On Aug. 3 national news outlets reported a similar misguided license plate incident when police stopped, proned out and handcuffed a black mother and her young children on hot asphalt pavement in Aurora, Colo.

The Aurora chief of police made multiple, public apologies and said that her officers needed better training surrounding the protocols involved.

Patrick Skinner, a former CIA agent and current police officer from Savannah, Ga., nationally known for his position that “A cop like me should be a neighbor, not an enemy combatant” said the following about the Aurora incident:

“This is insane. I keep saying to all who will listen that this is not a matter of tinkering with police training. This is a foundational mindset of a war on crime that is utterly just a war on neighbors. Unless you change that mindset, nothing, nothing at all, will change.”

On Aug. 6 the LBPD announced establishment of a new office focused on constitutional policing. Chief Luna stated, “We will continue to make strides in our commitment to community engagement, meaningful partnerships and constitutional policing.”

The Beachcomber asked Luna’s spokesperson if an experienced constitutional attorney headed the office, had a staff and budget like those created by other progressive police departments and why the office reported to an assistant chief rather than the chief himself.

Luna’s spokesperson replied: “At this time we have nothing further to add. Thank you.”

 

Editor Update: On Aug 13 the Beachcomber was notified by Lizzy that an LBPD commander called and assured her the case was closed and that the city would refund her impound costs. Although unable to recall his name because of a press of business at the time, Lizzy was highly complimentary of the commander. She said, “Honestly this time this commander was nice. He said that if I need anything or have questions to call him.” On Aug. 15 we learned that it was Commander Donald Mauk, of the LBPD Special Investigations Division.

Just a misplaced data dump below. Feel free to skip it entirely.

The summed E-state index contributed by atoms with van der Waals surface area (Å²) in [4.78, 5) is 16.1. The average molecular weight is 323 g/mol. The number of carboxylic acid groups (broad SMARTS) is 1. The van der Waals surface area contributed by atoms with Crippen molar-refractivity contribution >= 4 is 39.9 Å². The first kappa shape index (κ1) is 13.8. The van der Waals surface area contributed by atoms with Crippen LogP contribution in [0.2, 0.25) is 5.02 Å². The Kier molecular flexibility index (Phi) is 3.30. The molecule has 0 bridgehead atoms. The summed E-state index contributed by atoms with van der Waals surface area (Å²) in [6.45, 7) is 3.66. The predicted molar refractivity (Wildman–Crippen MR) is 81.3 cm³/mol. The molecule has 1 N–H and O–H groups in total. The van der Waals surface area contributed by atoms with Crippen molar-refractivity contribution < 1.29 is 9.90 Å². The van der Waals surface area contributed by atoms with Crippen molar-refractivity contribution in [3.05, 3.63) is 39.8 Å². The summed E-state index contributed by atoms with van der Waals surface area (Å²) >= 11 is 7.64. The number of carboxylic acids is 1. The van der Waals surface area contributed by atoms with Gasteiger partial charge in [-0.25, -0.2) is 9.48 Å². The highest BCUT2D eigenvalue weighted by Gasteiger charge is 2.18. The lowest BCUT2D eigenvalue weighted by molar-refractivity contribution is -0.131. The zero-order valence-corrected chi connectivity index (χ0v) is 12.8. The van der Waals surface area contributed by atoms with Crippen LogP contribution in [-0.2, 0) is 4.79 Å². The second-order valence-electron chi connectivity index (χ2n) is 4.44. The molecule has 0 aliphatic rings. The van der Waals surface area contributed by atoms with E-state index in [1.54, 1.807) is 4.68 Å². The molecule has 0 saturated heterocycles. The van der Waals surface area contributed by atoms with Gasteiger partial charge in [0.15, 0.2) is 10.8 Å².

Stephen Downing is a resident of Long Beach and a retired LAPD deputy chief of police.

stephen.beachcomber@gmail.com

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Comments

I believe that I’m now beginning to understand “defunding the police.” And end qualified immunity along with requiring cops to carry individual liability insurance for certification purposes. This would be a good start.

It is clear that our Long Beach Police Department Cannot reform themselves. The Chief is not capable of the strong moral and honorable directed leadership that is required. We have had the abuse of Tiger Text, racial profiling, " Stand Down and Stare" now this dragnet. When will it end? We have 2 years before the Police Officers Association Contract is to be negotiated. Perhaps it is time to ask for a cost estimate from the LA Sherrifs, and temporarily disband our LBPD. Start from scratch, have new and stricter guidelines and requirements for servivce, set new rates of pay and benefits, Set new guildelines such that the City does not pay for academy training anymore, and that periodic continuing education is mandated as well as a college degree. Review positions and elliminate the redundancy in upper management and restore community policing with all its standards, Open every substation to the public and begin again with citizen volunteers at the front desk. Remove the wrought iron bars from every station and let the sunshine of openness enter. Curtail the obscene salaries the POA has mandated (since they bought all of our elected officiasl) and write an ordinance that no union of employees of the City may donate to any campaign ever as a conflict of interest. ( I am sure we have local attorneys who can help craft such an ordinance)